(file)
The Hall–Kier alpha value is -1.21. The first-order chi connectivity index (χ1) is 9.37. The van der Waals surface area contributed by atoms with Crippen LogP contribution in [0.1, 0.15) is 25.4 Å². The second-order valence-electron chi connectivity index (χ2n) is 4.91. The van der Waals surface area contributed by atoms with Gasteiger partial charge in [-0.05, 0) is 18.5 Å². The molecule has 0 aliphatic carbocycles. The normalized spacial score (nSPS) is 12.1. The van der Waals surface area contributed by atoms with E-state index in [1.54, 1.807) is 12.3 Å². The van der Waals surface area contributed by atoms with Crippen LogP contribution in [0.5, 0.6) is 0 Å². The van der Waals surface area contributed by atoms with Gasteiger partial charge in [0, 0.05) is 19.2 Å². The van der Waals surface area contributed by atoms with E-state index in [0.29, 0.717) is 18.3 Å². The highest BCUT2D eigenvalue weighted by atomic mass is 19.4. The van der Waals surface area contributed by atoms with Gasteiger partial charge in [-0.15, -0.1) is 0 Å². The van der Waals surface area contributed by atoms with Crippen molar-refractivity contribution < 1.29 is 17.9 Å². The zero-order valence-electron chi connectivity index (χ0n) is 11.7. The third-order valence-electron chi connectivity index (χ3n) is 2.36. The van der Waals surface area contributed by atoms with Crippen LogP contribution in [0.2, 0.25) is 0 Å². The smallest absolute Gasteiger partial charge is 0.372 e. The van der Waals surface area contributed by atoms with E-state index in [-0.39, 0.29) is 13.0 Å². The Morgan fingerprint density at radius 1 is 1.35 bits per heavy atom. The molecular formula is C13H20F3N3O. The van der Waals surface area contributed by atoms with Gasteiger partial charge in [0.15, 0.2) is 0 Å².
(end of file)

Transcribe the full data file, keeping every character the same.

The Hall–Kier alpha value is -1.21. The first-order chi connectivity index (χ1) is 9.37. The van der Waals surface area contributed by atoms with Crippen LogP contribution in [0.1, 0.15) is 25.4 Å². The second-order valence-electron chi connectivity index (χ2n) is 4.91. The van der Waals surface area contributed by atoms with Gasteiger partial charge in [-0.05, 0) is 18.5 Å². The molecule has 0 aliphatic carbocycles. The normalized spacial score (nSPS) is 12.1. The van der Waals surface area contributed by atoms with E-state index in [1.54, 1.807) is 12.3 Å². The van der Waals surface area contributed by atoms with Crippen LogP contribution in [0.5, 0.6) is 0 Å². The van der Waals surface area contributed by atoms with Gasteiger partial charge in [0, 0.05) is 19.2 Å². The van der Waals surface area contributed by atoms with E-state index in [0.29, 0.717) is 18.3 Å². The highest BCUT2D eigenvalue weighted by atomic mass is 19.4. The van der Waals surface area contributed by atoms with Gasteiger partial charge in [-0.15, -0.1) is 0 Å². The van der Waals surface area contributed by atoms with Crippen molar-refractivity contribution < 1.29 is 17.9 Å². The zero-order valence-electron chi connectivity index (χ0n) is 11.7. The third-order valence-electron chi connectivity index (χ3n) is 2.36. The van der Waals surface area contributed by atoms with Crippen LogP contribution in [0.2, 0.25) is 0 Å². The smallest absolute Gasteiger partial charge is 0.372 e. The van der Waals surface area contributed by atoms with E-state index in [-0.39, 0.29) is 13.0 Å². The Morgan fingerprint density at radius 1 is 1.35 bits per heavy atom. The molecular formula is C13H20F3N3O. The van der Waals surface area contributed by atoms with Gasteiger partial charge in [0.15, 0.2) is 0 Å².